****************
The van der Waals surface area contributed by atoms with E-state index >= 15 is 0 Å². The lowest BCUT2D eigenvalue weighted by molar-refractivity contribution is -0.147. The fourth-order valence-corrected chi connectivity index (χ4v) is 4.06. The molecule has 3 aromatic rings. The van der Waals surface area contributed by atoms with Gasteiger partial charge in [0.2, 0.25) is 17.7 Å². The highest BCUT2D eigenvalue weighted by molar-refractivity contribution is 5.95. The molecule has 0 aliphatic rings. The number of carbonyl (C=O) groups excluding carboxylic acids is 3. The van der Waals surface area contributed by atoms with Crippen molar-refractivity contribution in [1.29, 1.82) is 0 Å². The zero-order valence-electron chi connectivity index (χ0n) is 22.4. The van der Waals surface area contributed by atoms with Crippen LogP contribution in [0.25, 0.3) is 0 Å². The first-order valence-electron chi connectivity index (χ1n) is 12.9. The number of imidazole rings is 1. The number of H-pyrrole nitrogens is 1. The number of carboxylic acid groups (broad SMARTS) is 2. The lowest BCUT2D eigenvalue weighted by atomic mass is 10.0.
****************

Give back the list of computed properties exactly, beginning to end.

The van der Waals surface area contributed by atoms with E-state index >= 15 is 0 Å². The lowest BCUT2D eigenvalue weighted by molar-refractivity contribution is -0.147. The fourth-order valence-corrected chi connectivity index (χ4v) is 4.06. The molecule has 3 aromatic rings. The van der Waals surface area contributed by atoms with Gasteiger partial charge in [0.2, 0.25) is 17.7 Å². The highest BCUT2D eigenvalue weighted by molar-refractivity contribution is 5.95. The molecule has 0 aliphatic rings. The number of carbonyl (C=O) groups excluding carboxylic acids is 3. The van der Waals surface area contributed by atoms with Crippen molar-refractivity contribution in [1.29, 1.82) is 0 Å². The zero-order valence-electron chi connectivity index (χ0n) is 22.4. The van der Waals surface area contributed by atoms with Crippen LogP contribution in [0.25, 0.3) is 0 Å². The first-order valence-electron chi connectivity index (χ1n) is 12.9. The number of imidazole rings is 1. The number of H-pyrrole nitrogens is 1. The number of carboxylic acid groups (broad SMARTS) is 2. The lowest BCUT2D eigenvalue weighted by atomic mass is 10.0.